|Title:||Emergency high-flow bypass for the management of ruptured postirradiated internal carotid artery pseudoaneurysms in nasopharyngeal carcinoma patients||Authors:||JUI-CHANG TSAI||Keywords:||Pseudoaneurysm; Nasopharyngeal carcinoma; High-flow bypass||Issue Date:||2018||Publisher:||ELSEVIER SCIENCE BV||Journal Volume:||14||Start page/Pages:||126-129||Source:||INTERDISCIPLINARY NEUROSURGERY-ADVANCED TECHNIQUES AND CASE MANAGEMENT||Abstract:||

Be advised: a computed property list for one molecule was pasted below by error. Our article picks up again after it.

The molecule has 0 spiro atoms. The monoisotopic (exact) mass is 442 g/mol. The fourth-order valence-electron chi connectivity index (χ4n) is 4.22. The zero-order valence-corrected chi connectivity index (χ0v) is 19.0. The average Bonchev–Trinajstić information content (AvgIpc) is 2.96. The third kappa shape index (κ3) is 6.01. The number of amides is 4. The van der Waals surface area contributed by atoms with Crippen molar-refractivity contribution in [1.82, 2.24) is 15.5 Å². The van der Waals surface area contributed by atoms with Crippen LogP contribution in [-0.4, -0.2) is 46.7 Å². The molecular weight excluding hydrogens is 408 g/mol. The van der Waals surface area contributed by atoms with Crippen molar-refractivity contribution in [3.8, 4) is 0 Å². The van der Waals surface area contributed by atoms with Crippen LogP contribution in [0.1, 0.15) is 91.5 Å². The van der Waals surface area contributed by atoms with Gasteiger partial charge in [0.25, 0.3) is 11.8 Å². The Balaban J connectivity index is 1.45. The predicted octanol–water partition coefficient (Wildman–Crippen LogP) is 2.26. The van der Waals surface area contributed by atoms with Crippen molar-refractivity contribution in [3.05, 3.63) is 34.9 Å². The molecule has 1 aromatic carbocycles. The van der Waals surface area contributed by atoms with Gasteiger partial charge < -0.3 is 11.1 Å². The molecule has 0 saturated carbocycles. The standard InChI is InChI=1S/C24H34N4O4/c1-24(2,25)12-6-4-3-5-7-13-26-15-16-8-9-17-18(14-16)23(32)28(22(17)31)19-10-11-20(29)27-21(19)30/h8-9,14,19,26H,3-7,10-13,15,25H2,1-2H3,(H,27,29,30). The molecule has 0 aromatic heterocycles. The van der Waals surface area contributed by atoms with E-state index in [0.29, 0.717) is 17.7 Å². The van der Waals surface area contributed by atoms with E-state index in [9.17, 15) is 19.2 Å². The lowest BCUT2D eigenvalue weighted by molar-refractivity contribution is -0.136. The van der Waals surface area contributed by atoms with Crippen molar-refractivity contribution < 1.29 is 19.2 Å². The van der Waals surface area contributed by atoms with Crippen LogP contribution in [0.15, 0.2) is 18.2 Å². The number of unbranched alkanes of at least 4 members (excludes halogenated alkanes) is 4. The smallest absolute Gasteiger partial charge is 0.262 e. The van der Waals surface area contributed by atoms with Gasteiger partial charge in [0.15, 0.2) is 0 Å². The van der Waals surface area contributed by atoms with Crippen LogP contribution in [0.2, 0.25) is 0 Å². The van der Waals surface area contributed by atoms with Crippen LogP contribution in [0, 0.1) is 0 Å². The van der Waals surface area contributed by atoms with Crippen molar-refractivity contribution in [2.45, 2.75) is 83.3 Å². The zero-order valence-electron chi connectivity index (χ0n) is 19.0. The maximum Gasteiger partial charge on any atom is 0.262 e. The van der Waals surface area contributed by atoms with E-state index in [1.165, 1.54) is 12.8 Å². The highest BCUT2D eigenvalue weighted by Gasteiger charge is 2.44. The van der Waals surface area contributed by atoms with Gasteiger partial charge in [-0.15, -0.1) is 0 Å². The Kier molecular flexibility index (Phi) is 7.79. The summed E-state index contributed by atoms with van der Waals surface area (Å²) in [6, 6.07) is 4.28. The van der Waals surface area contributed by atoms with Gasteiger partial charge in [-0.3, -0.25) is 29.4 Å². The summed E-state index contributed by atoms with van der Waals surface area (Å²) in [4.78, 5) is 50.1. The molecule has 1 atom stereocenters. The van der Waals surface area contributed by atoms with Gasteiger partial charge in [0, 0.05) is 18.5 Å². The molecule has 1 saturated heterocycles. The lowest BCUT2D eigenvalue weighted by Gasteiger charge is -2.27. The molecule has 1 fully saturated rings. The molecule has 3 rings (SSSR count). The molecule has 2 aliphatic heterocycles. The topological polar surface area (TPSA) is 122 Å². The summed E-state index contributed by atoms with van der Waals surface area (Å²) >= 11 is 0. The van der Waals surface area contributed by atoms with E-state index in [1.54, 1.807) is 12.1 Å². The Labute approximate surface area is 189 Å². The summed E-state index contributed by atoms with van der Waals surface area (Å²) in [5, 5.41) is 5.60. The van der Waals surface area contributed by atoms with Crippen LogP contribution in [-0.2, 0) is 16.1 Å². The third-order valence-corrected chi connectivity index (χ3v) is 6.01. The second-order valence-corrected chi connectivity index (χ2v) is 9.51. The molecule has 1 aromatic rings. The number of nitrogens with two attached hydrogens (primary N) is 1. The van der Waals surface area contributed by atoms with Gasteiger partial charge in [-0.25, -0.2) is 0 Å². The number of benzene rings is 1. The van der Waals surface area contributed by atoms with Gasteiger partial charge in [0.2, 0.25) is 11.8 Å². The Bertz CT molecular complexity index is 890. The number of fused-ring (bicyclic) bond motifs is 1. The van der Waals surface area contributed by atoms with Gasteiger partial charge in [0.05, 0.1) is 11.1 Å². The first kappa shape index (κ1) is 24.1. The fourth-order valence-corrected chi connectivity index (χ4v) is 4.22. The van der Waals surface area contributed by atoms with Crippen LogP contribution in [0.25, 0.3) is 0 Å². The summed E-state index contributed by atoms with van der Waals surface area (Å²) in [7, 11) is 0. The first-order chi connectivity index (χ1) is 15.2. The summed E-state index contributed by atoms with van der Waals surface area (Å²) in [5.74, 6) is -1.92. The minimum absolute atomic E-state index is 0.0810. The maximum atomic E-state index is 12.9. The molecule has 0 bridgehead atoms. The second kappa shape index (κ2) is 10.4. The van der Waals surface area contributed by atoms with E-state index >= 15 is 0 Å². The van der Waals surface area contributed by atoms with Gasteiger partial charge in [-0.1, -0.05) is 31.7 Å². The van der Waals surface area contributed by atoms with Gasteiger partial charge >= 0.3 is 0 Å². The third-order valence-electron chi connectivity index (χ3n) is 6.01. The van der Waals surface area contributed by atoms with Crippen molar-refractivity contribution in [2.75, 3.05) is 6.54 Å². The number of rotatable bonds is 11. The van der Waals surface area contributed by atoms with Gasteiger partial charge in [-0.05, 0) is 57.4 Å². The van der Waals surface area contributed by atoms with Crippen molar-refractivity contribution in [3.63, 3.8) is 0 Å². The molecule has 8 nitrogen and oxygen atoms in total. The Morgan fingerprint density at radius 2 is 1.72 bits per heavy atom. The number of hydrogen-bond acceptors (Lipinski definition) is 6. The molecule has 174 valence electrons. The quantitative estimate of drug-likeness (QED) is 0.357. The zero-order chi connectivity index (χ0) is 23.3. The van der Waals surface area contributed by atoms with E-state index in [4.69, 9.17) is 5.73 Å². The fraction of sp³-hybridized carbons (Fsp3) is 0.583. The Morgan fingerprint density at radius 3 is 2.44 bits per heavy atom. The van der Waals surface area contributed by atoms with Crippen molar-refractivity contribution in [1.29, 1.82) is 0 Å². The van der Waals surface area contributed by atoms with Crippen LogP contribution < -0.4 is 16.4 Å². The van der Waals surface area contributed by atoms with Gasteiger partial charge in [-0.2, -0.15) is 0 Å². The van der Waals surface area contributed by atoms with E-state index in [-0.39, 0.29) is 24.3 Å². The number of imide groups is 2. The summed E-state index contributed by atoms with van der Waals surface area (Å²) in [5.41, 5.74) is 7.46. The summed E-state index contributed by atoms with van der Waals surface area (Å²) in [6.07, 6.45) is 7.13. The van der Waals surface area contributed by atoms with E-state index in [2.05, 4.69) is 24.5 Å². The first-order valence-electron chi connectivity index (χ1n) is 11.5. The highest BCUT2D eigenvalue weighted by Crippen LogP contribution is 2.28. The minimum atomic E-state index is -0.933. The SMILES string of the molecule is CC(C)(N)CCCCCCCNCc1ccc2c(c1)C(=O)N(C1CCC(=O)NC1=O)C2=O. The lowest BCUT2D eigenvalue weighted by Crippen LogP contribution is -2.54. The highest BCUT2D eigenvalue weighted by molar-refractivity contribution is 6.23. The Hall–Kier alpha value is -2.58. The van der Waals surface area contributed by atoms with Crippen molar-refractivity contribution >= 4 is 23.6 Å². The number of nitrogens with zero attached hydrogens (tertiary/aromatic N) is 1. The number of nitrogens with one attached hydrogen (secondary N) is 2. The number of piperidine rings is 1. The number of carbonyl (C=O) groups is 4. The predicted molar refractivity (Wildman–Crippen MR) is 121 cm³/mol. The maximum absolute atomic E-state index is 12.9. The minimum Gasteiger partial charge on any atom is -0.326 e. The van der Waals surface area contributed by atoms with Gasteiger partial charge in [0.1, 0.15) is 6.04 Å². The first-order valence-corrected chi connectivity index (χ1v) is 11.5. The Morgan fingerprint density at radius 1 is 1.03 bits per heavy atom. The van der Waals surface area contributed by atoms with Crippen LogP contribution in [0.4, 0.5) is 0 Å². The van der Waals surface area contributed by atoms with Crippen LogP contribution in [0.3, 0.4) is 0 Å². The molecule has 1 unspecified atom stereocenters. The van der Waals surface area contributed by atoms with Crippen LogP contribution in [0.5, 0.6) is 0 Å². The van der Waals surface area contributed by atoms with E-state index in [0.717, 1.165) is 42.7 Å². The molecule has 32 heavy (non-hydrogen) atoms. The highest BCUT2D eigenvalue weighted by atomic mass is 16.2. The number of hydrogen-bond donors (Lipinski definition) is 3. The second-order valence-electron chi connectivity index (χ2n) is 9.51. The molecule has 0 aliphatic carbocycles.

© 2018 The Authors Rupture of a postirradiated internal carotid artery (ICA) pseudoaneurysm in patients with nasopharyngeal carcinoma (NPC) is a rare yet life-threatening emergency. In contrast to pseudoaneurysms found in patients with other head and neck malignancies, those identified in NPC patients have a propensity to occur in the petrous segment of the ICA, which pose a serious challenge to clinical physicians. Over the past few decades, endovascular treatment with covered stents has widely been adopted as the treatment of choice for patients at risk of brain ischemia after occluding the parent vessel of the pseudoaneurysm. Although recent series have demonstrated that immediate hemostasis can be achieved in most of the patients undergoing covered stent placement, a high incidence of delayed complications has been reported, including delayed cerebral ischemia, in-stent thrombosis, and septic thromboembolism. We present two NPC patients with a postirradiated pseudoaneurysm involving the petrous segment of the internal carotid artery. As direct parent vessel occlusion was infeasible, we established an emergency high-flow extracranial-intracranial (EC-IC) bypass followed by endovascular parent vessel occlusion. Both of the patients were followed-up for more than 24 months without neurological deficit or rebleeding. We suggest that EC-IC bypass with parent vessel occlusion should be considered as a practical and durable treatment option for patients with postirradiated ICA pseudoaneurysms who cannot tolerate direct carotid occlusion.
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